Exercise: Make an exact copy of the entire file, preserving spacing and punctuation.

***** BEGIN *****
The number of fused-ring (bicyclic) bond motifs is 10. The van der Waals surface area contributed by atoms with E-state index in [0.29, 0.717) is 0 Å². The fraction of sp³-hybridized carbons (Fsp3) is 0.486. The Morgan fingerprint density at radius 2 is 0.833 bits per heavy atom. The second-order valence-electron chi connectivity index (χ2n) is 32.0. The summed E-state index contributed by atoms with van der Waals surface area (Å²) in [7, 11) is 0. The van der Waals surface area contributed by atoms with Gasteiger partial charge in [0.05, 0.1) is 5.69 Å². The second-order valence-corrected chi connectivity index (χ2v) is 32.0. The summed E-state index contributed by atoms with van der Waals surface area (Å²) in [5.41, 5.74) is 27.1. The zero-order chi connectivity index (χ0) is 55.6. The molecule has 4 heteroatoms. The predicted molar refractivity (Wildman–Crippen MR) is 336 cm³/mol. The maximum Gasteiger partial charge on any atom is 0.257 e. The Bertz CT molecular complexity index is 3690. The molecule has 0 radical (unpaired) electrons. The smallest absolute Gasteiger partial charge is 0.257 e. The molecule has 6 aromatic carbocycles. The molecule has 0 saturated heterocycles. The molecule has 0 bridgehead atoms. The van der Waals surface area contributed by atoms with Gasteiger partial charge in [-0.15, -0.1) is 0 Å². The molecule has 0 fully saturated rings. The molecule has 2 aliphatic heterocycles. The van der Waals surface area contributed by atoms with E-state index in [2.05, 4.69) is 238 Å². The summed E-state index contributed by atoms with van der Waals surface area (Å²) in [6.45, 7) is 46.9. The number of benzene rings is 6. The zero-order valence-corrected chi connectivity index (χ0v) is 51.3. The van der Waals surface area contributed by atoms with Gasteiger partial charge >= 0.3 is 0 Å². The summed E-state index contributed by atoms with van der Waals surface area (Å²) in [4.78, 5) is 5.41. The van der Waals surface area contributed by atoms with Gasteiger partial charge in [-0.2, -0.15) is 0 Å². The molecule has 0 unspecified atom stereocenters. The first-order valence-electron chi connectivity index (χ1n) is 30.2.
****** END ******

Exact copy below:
The number of fused-ring (bicyclic) bond motifs is 10. The van der Waals surface area contributed by atoms with E-state index in [0.29, 0.717) is 0 Å². The fraction of sp³-hybridized carbons (Fsp3) is 0.486. The Morgan fingerprint density at radius 2 is 0.833 bits per heavy atom. The second-order valence-electron chi connectivity index (χ2n) is 32.0. The summed E-state index contributed by atoms with van der Waals surface area (Å²) in [7, 11) is 0. The van der Waals surface area contributed by atoms with Gasteiger partial charge in [0.05, 0.1) is 5.69 Å². The second-order valence-corrected chi connectivity index (χ2v) is 32.0. The summed E-state index contributed by atoms with van der Waals surface area (Å²) in [5.41, 5.74) is 27.1. The zero-order chi connectivity index (χ0) is 55.6. The molecule has 4 heteroatoms. The predicted molar refractivity (Wildman–Crippen MR) is 336 cm³/mol. The maximum Gasteiger partial charge on any atom is 0.257 e. The Bertz CT molecular complexity index is 3690. The molecule has 0 radical (unpaired) electrons. The smallest absolute Gasteiger partial charge is 0.257 e. The molecule has 6 aromatic carbocycles. The molecule has 0 saturated heterocycles. The molecule has 0 bridgehead atoms. The van der Waals surface area contributed by atoms with Gasteiger partial charge in [-0.15, -0.1) is 0 Å². The molecule has 0 fully saturated rings. The molecule has 2 aliphatic heterocycles. The van der Waals surface area contributed by atoms with E-state index in [2.05, 4.69) is 238 Å². The summed E-state index contributed by atoms with van der Waals surface area (Å²) in [6.45, 7) is 46.9. The number of benzene rings is 6. The zero-order valence-corrected chi connectivity index (χ0v) is 51.3. The van der Waals surface area contributed by atoms with Gasteiger partial charge >= 0.3 is 0 Å². The summed E-state index contributed by atoms with van der Waals surface area (Å²) in [4.78, 5) is 5.41. The van der Waals surface area contributed by atoms with Gasteiger partial charge in [-0.2, -0.15) is 0 Å². The molecule has 0 unspecified atom stereocenters. The first-order valence-electron chi connectivity index (χ1n) is 30.2.